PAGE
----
The Strait of Messina is the narrow waterway between Sicily and Calabria, the southernmost region on the Italian peninsula. Despite its relatively short length, the Strait of Messina is endowed with many unique qualities, making it one of the more dramatic passages in the Mediterranean. Its narrowest point—less than three kilometers (two miles)—creates a natural bottleneck and a distinct sheltered marine ecosystem; it is also a significant migration point for numerous species of birds. Noted for its large numbers of raptors and storks, the strait is one of the most popular and important bird-watching locations in Europe. Whales also swim along the length of the strait, adding to the area’s remarkable biodiversity.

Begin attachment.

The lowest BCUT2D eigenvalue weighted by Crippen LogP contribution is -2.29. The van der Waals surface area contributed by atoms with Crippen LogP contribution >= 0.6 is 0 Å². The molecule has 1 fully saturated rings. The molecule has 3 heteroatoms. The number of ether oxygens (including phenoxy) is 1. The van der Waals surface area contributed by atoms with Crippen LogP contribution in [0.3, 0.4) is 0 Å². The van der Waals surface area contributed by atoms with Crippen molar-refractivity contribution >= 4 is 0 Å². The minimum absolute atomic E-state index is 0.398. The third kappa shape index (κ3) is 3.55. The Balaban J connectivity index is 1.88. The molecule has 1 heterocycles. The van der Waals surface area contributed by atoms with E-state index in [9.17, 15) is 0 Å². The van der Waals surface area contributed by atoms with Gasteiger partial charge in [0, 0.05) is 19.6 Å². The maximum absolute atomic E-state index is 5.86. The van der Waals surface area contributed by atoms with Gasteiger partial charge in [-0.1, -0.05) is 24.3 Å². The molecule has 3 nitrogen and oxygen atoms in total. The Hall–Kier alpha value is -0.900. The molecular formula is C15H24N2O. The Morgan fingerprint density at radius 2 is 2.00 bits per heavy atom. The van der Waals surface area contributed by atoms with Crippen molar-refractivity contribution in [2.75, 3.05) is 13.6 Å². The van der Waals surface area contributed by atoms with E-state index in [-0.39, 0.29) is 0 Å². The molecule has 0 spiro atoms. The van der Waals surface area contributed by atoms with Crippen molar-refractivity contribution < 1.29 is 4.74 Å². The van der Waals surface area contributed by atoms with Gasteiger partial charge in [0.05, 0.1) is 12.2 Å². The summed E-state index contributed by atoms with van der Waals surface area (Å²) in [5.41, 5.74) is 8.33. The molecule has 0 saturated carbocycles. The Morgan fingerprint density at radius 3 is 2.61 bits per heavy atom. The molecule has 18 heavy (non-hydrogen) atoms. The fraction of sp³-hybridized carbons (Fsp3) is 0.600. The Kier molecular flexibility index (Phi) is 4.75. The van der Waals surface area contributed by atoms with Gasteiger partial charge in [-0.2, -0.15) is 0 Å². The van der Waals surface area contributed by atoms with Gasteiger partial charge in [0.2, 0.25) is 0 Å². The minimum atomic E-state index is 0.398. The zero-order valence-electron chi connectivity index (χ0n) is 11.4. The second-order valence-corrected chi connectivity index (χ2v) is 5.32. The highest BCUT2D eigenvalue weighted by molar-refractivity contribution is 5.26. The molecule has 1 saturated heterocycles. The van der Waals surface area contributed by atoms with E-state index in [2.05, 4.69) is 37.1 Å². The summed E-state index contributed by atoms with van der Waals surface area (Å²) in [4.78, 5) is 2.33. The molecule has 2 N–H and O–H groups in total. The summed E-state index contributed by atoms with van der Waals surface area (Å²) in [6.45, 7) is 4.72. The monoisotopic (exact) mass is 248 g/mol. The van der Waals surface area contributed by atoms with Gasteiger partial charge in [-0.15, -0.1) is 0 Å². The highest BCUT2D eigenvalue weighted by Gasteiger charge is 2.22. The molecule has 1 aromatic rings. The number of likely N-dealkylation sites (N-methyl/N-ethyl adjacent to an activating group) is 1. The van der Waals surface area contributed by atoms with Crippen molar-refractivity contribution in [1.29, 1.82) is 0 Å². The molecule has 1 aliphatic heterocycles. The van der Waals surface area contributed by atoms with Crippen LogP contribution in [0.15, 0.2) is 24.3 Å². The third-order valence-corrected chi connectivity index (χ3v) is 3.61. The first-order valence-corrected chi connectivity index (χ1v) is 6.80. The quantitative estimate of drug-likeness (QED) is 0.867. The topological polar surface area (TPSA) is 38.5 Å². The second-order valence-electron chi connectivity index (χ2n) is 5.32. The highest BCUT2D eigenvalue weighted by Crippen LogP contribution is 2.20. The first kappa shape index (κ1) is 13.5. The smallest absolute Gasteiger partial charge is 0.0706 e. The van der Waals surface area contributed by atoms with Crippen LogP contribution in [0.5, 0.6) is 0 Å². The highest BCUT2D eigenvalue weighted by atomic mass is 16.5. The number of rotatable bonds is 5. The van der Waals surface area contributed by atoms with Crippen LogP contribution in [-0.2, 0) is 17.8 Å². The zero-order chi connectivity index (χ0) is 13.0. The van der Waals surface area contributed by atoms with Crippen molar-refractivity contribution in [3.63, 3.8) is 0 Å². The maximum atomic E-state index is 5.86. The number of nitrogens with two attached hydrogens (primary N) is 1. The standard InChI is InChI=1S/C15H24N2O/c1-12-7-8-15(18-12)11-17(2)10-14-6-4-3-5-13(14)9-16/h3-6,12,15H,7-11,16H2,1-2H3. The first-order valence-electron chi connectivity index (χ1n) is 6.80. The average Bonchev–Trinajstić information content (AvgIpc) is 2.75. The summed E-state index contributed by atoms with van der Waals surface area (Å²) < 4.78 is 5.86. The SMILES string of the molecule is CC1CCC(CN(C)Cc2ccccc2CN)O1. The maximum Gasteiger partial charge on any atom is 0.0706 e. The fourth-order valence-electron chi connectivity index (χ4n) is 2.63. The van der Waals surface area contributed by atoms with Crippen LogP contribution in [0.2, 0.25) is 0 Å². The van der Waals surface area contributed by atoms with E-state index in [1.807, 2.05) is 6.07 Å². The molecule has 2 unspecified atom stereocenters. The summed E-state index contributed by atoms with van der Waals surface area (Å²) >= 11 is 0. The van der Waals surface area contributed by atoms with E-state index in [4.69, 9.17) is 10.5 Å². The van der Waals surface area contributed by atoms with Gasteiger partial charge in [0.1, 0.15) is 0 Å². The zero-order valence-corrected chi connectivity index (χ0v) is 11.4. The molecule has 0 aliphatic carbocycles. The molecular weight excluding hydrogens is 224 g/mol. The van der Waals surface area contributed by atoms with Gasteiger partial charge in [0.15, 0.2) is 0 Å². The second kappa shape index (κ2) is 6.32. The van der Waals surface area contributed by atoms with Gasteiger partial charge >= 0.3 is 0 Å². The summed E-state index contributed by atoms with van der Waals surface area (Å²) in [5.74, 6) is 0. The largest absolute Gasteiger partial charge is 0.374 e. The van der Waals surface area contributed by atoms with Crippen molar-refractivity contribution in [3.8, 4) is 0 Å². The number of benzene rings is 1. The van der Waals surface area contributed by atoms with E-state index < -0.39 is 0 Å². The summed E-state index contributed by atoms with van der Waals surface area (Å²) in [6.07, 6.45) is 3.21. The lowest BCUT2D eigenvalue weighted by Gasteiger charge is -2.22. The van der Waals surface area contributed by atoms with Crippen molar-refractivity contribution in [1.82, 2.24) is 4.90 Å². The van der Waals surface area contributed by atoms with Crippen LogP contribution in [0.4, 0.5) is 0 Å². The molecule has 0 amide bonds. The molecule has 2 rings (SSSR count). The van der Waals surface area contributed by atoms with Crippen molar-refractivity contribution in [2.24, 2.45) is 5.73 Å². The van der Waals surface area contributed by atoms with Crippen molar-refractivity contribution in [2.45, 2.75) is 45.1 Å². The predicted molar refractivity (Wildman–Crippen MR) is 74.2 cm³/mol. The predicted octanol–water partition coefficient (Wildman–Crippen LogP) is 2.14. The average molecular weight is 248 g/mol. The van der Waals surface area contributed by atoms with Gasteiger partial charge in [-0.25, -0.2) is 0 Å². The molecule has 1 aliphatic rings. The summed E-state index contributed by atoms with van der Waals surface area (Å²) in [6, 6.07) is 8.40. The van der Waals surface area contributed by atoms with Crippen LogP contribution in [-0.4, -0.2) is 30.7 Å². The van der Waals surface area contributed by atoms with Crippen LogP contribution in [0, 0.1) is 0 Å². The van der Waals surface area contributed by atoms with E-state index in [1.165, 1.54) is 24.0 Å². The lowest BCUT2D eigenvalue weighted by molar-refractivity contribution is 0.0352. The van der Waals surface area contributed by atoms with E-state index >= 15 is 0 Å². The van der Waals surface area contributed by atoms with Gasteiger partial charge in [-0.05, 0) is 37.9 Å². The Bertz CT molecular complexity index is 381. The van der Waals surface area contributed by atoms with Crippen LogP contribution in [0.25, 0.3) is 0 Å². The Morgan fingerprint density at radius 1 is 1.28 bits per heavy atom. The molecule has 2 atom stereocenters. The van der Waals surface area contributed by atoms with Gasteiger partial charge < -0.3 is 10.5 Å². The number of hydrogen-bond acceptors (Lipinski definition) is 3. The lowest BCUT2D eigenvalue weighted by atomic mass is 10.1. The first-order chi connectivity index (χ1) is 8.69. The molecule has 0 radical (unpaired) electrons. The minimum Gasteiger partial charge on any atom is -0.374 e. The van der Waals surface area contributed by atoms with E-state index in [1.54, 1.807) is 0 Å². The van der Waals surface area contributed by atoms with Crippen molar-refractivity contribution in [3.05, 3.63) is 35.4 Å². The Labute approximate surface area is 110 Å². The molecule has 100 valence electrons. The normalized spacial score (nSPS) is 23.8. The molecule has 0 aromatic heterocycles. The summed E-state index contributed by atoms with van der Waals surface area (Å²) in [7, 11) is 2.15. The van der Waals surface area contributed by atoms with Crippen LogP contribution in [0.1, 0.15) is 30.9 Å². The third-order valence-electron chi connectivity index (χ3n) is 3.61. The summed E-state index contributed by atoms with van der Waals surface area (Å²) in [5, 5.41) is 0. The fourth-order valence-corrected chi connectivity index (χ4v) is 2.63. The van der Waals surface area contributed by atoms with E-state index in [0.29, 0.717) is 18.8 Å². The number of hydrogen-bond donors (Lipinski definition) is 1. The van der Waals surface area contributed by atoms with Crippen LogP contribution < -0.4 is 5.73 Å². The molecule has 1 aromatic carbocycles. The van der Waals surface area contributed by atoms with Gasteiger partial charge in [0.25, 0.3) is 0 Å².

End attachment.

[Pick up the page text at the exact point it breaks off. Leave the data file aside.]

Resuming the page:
The Strait of Messina figures prominently in Greek mythology, most notably as the site of Scylla and Charybdis, mythical monsters of the sea that were embodied in rocky shoals on the Calabrian side and a whirlpool on the Sicilian side. These natural hazards would later lead to the phrase “between a rock and a hard place,” in English. For travelers today, however, sailing the strait is an easy decision, with its opportunities to spot wildlife in the shadow of Mount Etna.